Franke: Summer Vacations for the ‘Retired’
by Mark Franke
I spent my professional career in higher education administration, specifically in the enrollment and finance areas. What that meant was summer was my busiest time with students to enroll, orient and bill, and then there was the fiscal year closing accounting work. Other than a few days over the course of the summer when I got by without wearing a tie, summer was a salt mine.
My wife was an elementary school teacher back when our children were still at home and summer was her downtime, down to the extent that she went into school for only a few hours each day to prepare for the upcoming year. What she wanted to do was go “on vacation,” a term I learned to dread.
First, there was the failure to communicate to her the fact that summer was my busiest time of year. As a division executive I had to enforce a rule that limited summer vacations for the rank-and-file staff. We tried our best to let each administrative department give every staffer a week off but that didn’t always work. I could not in good conscience take a vacation in summer while preventing all those hard-working people from doing the same.
Leadership is simply a matter of leading by example. Caesar’s wife must be above suspicion.
So my wife and children took most of their summer vacations with my parents, who loved to travel. Thank God for them, backstopping my moral deficiency as a parent — a deficiency not absolved by blaming the job.
Now I am retired and no longer can blame the job or my boss or the enrollment calendar. The truth of the matter is that I still don’t get the idea of summer vacation. It just doesn’t seem right.
Here’s the root of the problem: My wife spent her professional career in elementary education as a teacher and principal. Those folks are manacled to a calendar and a bell; everything is scripted for nine months. It is easy to understand why a teacher looks forward to the freedom of summer, even those like my wife who worked throughout the summer driven by her professionalism.
Meanwhile my professional career was blighted by regular travel with airports and hotels and highway driving.
Do you see the problem? My wife’s idea of a rewarding retirement is to travel extensively since she did not have that opportunity to do so in her career. My goal in retirement is to never leave my property. I want to dwell safely under my own vine and fig tree, as Old Testament Israel did during the reign of King Solomon.
And so we have the Bible up against my wife’s plans for our retirement. Divinely inspired or not, the Bible runs a distant second in this race. It is instructive to recall that my wife was an elementary school principal; she is used to getting her way by fiat. It comes as no surprise that we have done substantial travel in these latter years.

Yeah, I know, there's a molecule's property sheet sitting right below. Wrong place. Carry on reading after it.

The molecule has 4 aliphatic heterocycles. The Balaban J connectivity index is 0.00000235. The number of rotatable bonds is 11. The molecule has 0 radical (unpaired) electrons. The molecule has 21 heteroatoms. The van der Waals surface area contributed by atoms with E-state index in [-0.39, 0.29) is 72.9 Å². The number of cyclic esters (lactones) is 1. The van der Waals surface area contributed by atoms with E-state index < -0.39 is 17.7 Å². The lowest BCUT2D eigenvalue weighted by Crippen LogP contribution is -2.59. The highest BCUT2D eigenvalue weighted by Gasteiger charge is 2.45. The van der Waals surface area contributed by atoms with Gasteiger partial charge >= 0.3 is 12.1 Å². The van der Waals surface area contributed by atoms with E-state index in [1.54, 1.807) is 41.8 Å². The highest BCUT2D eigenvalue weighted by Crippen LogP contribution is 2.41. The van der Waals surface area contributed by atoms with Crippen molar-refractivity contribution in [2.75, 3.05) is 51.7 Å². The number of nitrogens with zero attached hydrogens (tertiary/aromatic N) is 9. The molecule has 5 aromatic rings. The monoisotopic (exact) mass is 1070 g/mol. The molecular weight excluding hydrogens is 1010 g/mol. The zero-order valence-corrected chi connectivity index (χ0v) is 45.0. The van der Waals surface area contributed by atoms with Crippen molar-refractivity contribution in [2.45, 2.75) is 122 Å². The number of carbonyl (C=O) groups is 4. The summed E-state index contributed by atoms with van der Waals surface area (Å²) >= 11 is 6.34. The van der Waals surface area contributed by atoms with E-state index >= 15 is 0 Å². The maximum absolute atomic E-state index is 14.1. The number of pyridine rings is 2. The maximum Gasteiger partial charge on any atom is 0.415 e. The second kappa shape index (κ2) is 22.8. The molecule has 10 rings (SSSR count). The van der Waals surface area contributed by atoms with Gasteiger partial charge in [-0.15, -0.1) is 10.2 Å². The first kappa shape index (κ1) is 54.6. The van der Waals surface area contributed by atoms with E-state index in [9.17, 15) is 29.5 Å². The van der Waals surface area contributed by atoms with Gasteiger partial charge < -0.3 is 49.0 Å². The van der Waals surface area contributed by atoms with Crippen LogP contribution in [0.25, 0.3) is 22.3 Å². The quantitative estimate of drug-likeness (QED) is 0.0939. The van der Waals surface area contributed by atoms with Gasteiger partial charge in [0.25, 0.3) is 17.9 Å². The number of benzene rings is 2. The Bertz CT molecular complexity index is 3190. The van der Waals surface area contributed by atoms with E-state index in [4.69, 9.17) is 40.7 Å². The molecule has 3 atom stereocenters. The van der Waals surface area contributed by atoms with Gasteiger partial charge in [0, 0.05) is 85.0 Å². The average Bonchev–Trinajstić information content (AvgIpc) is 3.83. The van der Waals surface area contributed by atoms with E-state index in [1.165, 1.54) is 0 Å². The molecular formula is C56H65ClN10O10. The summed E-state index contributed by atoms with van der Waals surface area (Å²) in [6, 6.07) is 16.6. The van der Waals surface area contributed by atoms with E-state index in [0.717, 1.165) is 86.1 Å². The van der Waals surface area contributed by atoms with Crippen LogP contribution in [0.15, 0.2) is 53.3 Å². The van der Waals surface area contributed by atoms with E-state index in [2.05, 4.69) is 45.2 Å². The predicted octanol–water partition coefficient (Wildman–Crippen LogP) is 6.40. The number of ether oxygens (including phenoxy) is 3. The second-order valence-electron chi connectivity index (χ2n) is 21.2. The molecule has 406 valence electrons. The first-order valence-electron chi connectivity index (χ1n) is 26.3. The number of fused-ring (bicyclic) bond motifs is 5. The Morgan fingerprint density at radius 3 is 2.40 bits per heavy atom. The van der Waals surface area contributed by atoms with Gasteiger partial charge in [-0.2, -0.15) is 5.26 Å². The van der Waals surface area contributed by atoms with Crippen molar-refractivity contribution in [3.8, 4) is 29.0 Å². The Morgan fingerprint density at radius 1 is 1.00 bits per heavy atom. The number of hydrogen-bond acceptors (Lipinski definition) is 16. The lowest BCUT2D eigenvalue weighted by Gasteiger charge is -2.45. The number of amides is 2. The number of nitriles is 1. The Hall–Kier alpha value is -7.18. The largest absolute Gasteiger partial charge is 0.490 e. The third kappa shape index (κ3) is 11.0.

I write this as we are on the coast of Lake Michigan where our daughter and her family spend the summer. A good time is being had by all, except for me of course, as I worry about the grass back home growing beyond normal cutting length and the missed meetings of my not-for-profit boards. So I am stewing in angst while the rest of the family is having what sounds like fun in the other room.
I guess you can officially retire, which means simply that you no longer draw a paycheck, without really retiring mentally. It’s been ten years since I was offered the opportunity to retire by my erstwhile employer of nearly 40 years. I have yet to adapt. I have increased my involvement with my church and other charitable organizations to the point that I “go to work” nearly every day.
After those 40 years of wearing a suit and carrying a briefcase, I now wear old clothes and carry a tool bag and a paintbrush. Being a volunteer maintenance man at my church’s school is rewarding beyond anything I could have anticipated. First, I leave each day having finished a project or two. That almost never happened back in the day. Second, I can’t describe the reward of going into a classroom and fixing something a young child broke and being hugged by the students as I leave. That never happened at the college level, but probably that was a good thing.
Enough of that. Here I am wasting time on the shore of Lake Michigan and there is a school gymnasium that needs painting and teachers need work done in their rooms before school starts up again in early August.
And what is that all about? First day of school on August 16? But that’s the topic for a future rant.
Mark Franke, M.B.A., an adjunct scholar of the Indiana Policy Review and its book reviewer, is formerly an associate vice-chancellor at Indiana University-Purdue University Fort Wayne.